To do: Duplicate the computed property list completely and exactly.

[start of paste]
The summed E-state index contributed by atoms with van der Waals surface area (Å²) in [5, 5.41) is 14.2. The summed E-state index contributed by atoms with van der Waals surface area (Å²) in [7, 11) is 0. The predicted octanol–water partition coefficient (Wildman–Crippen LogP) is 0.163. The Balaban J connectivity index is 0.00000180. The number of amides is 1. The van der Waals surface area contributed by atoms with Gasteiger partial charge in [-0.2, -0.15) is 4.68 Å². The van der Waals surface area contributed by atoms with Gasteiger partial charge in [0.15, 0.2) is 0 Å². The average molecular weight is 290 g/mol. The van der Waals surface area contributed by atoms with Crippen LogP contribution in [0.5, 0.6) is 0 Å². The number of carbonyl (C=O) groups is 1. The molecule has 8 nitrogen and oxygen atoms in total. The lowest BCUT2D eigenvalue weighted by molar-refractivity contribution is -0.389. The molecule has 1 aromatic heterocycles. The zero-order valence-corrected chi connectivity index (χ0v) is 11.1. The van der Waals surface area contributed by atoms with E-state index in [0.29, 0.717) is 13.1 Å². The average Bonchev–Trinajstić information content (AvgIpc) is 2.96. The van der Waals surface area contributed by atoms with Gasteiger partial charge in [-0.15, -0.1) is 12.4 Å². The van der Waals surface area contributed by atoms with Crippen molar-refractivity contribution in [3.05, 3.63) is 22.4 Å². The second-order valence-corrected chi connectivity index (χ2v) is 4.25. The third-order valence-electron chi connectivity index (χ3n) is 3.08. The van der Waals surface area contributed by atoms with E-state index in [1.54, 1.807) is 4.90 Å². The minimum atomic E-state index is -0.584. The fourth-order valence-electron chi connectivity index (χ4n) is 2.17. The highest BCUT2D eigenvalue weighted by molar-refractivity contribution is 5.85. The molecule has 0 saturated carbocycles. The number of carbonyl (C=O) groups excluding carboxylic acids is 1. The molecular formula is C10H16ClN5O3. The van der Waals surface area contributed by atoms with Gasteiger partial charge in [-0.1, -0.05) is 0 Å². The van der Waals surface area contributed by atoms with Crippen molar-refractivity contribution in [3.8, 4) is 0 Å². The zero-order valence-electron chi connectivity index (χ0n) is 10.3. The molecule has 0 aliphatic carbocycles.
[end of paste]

The summed E-state index contributed by atoms with van der Waals surface area (Å²) in [5, 5.41) is 14.2. The summed E-state index contributed by atoms with van der Waals surface area (Å²) in [7, 11) is 0. The predicted octanol–water partition coefficient (Wildman–Crippen LogP) is 0.163. The Balaban J connectivity index is 0.00000180. The number of amides is 1. The van der Waals surface area contributed by atoms with Gasteiger partial charge in [-0.2, -0.15) is 4.68 Å². The van der Waals surface area contributed by atoms with Gasteiger partial charge in [0.15, 0.2) is 0 Å². The average molecular weight is 290 g/mol. The van der Waals surface area contributed by atoms with Crippen LogP contribution in [0.5, 0.6) is 0 Å². The number of carbonyl (C=O) groups is 1. The molecule has 8 nitrogen and oxygen atoms in total. The lowest BCUT2D eigenvalue weighted by molar-refractivity contribution is -0.389. The molecule has 1 aromatic heterocycles. The zero-order valence-corrected chi connectivity index (χ0v) is 11.1. The van der Waals surface area contributed by atoms with E-state index in [0.29, 0.717) is 13.1 Å². The average Bonchev–Trinajstić information content (AvgIpc) is 2.96. The van der Waals surface area contributed by atoms with Gasteiger partial charge in [-0.15, -0.1) is 12.4 Å². The van der Waals surface area contributed by atoms with Crippen molar-refractivity contribution in [3.05, 3.63) is 22.4 Å². The second-order valence-corrected chi connectivity index (χ2v) is 4.25. The third-order valence-electron chi connectivity index (χ3n) is 3.08. The van der Waals surface area contributed by atoms with E-state index in [1.54, 1.807) is 4.90 Å². The minimum atomic E-state index is -0.584. The fourth-order valence-electron chi connectivity index (χ4n) is 2.17. The highest BCUT2D eigenvalue weighted by molar-refractivity contribution is 5.85. The molecule has 0 saturated carbocycles. The number of carbonyl (C=O) groups excluding carboxylic acids is 1. The molecular formula is C10H16ClN5O3. The van der Waals surface area contributed by atoms with Gasteiger partial charge in [-0.1, -0.05) is 0 Å². The van der Waals surface area contributed by atoms with Crippen molar-refractivity contribution in [3.8, 4) is 0 Å². The zero-order valence-electron chi connectivity index (χ0n) is 10.3. The molecule has 0 aliphatic carbocycles.